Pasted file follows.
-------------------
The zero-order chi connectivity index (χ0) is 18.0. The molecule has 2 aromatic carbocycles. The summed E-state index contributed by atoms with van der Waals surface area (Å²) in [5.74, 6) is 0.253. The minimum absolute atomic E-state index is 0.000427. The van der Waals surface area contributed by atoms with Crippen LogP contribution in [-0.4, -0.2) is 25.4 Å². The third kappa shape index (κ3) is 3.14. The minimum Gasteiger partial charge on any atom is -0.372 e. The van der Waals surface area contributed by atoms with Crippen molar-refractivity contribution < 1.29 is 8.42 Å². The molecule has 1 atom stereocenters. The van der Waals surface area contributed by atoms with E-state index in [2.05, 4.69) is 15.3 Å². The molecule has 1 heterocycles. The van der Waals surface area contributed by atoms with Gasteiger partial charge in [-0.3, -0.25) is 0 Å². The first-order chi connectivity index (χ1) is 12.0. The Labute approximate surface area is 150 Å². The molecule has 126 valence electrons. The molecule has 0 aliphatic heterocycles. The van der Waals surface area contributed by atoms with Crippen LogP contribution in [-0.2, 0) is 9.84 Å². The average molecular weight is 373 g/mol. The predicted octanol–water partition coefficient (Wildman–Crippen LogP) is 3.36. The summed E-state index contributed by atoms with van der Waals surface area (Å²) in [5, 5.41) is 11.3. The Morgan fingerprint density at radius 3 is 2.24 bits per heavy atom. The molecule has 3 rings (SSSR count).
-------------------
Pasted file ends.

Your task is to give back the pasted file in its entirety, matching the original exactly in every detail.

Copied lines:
The zero-order chi connectivity index (χ0) is 18.0. The molecule has 2 aromatic carbocycles. The summed E-state index contributed by atoms with van der Waals surface area (Å²) in [5.74, 6) is 0.253. The minimum absolute atomic E-state index is 0.000427. The van der Waals surface area contributed by atoms with Crippen LogP contribution in [-0.4, -0.2) is 25.4 Å². The third kappa shape index (κ3) is 3.14. The minimum Gasteiger partial charge on any atom is -0.372 e. The van der Waals surface area contributed by atoms with Crippen molar-refractivity contribution < 1.29 is 8.42 Å². The molecule has 1 atom stereocenters. The van der Waals surface area contributed by atoms with E-state index in [2.05, 4.69) is 15.3 Å². The molecule has 1 heterocycles. The van der Waals surface area contributed by atoms with Gasteiger partial charge in [-0.3, -0.25) is 0 Å². The first-order chi connectivity index (χ1) is 12.0. The Labute approximate surface area is 150 Å². The molecule has 126 valence electrons. The molecule has 0 aliphatic heterocycles. The van der Waals surface area contributed by atoms with Crippen LogP contribution in [-0.2, 0) is 9.84 Å². The average molecular weight is 373 g/mol. The predicted octanol–water partition coefficient (Wildman–Crippen LogP) is 3.36. The summed E-state index contributed by atoms with van der Waals surface area (Å²) in [5, 5.41) is 11.3. The Morgan fingerprint density at radius 3 is 2.24 bits per heavy atom. The molecule has 3 rings (SSSR count).